Craig Taborn

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Craig Taborn
Taborn at the Moers Festival, 2012
Taborn at the Moers Festival, 2012
Background information
Birth nameCraig Marvin Taborn
Born (1970-02-20) February 20, 1970 (age 53)
Minneapolis, Minnesota, U.S.
Occupation(s)Musician, composer
Instrument(s)Piano, keyboards, organ, electronics
Years activeLate 1980s–present
LabelsDIW, Thirsty Ear, ECM

Craig Marvin Taborn (/ˈtˌbɔːrn/; born February 20, 1970) is an American pianist, organist, keyboardist and composer. He works solo and in bands, mostly playing various forms of jazz. He started playing piano and Moog synthesizer as an adolescent and was influenced at an early stage by a wide range of music, including by the freedom expressed in recordings of free jazz and contemporary classical music.

While at university, Taborn toured and recorded with jazz saxophonist James Carter. Taborn went on to play with numerous other musicians in electronic and acoustic settings, while also building a reputation as a solo pianist. He has a range of styles, and often adapts his playing to the nature of the instrument and the sounds that he can make it produce. His improvising, particularly for solo piano, often adopts a modular approach, in which he begins with small units of melody and rhythm and then develops them into larger forms and structures.

In 2011, Down Beat magazine chose Taborn as winner of the electric keyboard category, as well as rising star in both the piano and organ categories. By the end of 2020, Taborn had appeared on 14 albums as a leader or co-leader and more than 100 as a sideman.

Early life[edit]

Taborn was born in Minneapolis, Minnesota,[1] to John, a psychologist, and Marjorie, a social worker.[2] His father was a department chair at the University of Minnesota and his mother worked for Minneapolis public schools.[3] Taborn's older brother, John Gregory, became a psychologist.[3] They grew up in Golden Valley, Minnesota, where Craig Taborn attended Breck School.[2] His parents gave him a Moog synthesizer as a present when he was 12,[2][4] which was also around the time when he started playing piano.[1] He received basic instruction initially from his father, who played by ear.[3] Taborn borrowed records from a public library and listened to public radio, discovering music from the Association for the Advancement of Creative Musicians and Sun Ra, among others.[2] As a youth he also listened to heavy metal and contemporary classical music, and identified commonalities among these disparate forms of music.[5]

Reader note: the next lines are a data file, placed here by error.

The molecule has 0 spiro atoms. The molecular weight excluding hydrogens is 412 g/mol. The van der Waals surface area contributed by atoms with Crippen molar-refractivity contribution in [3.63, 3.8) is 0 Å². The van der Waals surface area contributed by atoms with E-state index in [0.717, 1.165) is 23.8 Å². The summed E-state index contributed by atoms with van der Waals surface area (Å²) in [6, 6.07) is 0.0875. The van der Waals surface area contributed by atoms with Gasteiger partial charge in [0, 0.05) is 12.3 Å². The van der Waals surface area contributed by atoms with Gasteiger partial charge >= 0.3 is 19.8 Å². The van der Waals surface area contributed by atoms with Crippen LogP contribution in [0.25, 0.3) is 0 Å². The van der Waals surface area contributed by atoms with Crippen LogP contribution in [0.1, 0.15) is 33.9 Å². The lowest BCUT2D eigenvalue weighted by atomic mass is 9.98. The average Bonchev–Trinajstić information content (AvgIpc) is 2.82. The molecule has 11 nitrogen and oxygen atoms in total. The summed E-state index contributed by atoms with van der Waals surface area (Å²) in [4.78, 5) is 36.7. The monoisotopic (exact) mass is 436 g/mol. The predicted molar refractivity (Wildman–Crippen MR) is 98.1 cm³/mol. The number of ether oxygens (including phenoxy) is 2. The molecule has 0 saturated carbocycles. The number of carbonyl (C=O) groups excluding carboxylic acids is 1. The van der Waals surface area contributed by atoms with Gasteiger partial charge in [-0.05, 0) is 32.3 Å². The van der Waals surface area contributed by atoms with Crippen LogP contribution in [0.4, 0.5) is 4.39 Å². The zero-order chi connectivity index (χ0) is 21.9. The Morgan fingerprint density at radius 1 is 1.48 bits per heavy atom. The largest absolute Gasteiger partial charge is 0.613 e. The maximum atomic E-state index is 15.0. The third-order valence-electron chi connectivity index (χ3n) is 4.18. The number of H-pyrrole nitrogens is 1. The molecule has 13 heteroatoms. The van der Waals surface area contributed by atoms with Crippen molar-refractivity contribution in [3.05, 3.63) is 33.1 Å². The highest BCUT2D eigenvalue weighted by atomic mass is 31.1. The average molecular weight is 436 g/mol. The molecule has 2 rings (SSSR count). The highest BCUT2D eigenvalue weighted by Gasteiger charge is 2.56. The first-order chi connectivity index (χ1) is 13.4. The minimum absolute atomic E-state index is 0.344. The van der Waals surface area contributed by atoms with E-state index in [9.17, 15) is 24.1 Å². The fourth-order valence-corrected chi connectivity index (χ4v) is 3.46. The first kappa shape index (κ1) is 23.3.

At high school, Taborn studied music theory and composition for two years with teachers who had doctorates in music.[6] In his own words, he is "not a classically trained pianist at all";[6] he practiced with others, initially playing rock, progressive rock, and jazz fusion, before becoming more interested in jazz.[7] He borrowed from the library Segments II (Orchestra Of Two Continents) by pianist Cecil Taylor's band while at high school, but found separating the various elements of the music too difficult.[8] After attending a Last Exit concert (a loud free jazz band of Peter Brötzmann, Bill Laswell, Ronald Shannon Jackson and Sonny Sharrock), he went home and listened to the Taylor album again: "It was more manageable in terms of being able to hear detail and listen to content. That was a big moment in terms of being able to relax and process information in more abstract environments."[8]

Later life and career[edit]


Taborn studied at the University of Michigan in Ann Arbor from 1988.[1][5] He auditioned for the jazz program in the university's School of Music, but joined the College of Literature, Science and the Arts.[9] Taborn met drummer Gerald Cleaver soon after arriving at university, and they established an electronic group, the Tracey Science Quartet.[4] Taborn also played with Marcus Belgrave and Wendell Harrison.[4] While still a university student, he became known for his membership of saxophonist James Carter's band,[10] where he contributed to a series of albums, beginning with JC on the Set, which was recorded in 1993.[11]

Taborn's first recording as leader came in 1994, and was released by DIW.[12] Craig Taborn Trio, with bassist Jaribu Shahid and drummer Tani Tabbal, featured Taborn playing in a range of styles on piano and included several of his own compositions.[12] At this stage in his career, his comments on his tastes in composition and performance were: "Even though I like avant garde jazz and classical music, I like to swing. I like to work with harmony and melody in my own music, and I like acoustical instruments. But I can be quite dictatorial about the composed section, and lay down in great detail what everyone is supposed to do and how they should do it."[9]